Keir Starmer Pledges National Security and Defence Boost Ahead of Election

British opposition leader Keir Starmer promised to enhance the country's national security and nuclear deterrent, positioning Labour as the 'party of national security'. With defence being critical due to conflicts in Ukraine and Gaza, Starmer aims to reassure voters of Labour's capability to keep the nation safe.

Reuters | Updated: 03-06-2024 15:48 IST | Created: 03-06-2024 15:48 IST
Keir Starmer Pledges National Security and Defence Boost Ahead of Election
Keir Starmer

British opposition leader Keir Starmer pledged on Monday to secure the country's armed forces and nuclear deterrent, trying to reassure voters before an election that the nation would be safe in the hands of a Labour government. Describing Labour as the "party of national security", Starmer turned his campaign focus to defence, seen as a weak spot for Britain's main opposition party under his predecessor, Jeremy Corbyn, a long-time supporter of nuclear disarmament.

With conflicts in Ukraine and Gaza, defence is taking centre stage before the July 4 election. Prime Minister Rishi Sunak said last month that only his Conservative Party could keep voters safe in an increasingly dangerous world. Standing in front of 14 former military Labour candidates, Starmer told an audience: "The people of Britain need to know that their leaders will keep them safe - and we will."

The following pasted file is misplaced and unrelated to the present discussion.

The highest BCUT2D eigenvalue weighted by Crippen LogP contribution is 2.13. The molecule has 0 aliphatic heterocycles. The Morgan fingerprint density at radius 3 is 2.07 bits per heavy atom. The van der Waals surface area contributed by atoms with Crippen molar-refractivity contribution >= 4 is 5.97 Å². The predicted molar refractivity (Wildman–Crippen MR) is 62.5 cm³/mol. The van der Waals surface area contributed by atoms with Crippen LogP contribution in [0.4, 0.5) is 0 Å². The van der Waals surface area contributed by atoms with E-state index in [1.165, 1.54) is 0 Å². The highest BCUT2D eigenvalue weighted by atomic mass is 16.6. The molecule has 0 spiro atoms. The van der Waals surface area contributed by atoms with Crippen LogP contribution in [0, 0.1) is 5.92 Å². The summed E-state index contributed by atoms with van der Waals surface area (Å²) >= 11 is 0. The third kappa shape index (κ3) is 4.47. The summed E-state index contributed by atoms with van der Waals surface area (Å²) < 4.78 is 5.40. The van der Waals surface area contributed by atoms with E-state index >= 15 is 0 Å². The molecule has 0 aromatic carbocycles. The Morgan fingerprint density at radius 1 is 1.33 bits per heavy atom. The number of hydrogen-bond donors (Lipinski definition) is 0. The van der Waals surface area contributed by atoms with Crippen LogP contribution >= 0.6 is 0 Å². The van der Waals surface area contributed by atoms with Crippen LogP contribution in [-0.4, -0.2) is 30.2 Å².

"This Labour Party is totally committed to the security of our nation, to our armed forces and, importantly, to our nuclear deterrent." He made a commitment to a so-called "nuclear deterrent triple lock" - constructing four new nuclear submarines, maintaining a continuous at-sea deterrent and the delivery of all future upgrades needed for those submarines.

Even though Labour is far ahead in the polls, officials say they still need to convince thousands of undecided voters to back what Starmer repeatedly calls a "changed party", one which can be trusted on defence, health and tackling immigration. The Conservatives believe they have a stronger defence offering, with a pledge to increase defence spending to 2.5% of GDP a year by 2030 - a target Labour says it wants to match "as soon as possible".

The Labour leader was again asked about his party's stance on the Gaza conflict, after Labour has struggled to hold on to the support of some Muslim voters in local elections. "The best thing ... for everybody concerned is to press for that ceasefire immediately, straightaway," he said. "That has been our position for weeks and weeks and weeks and months."

(This story has not been edited by Devdiscourse staff and is auto-generated from a syndicated feed.)

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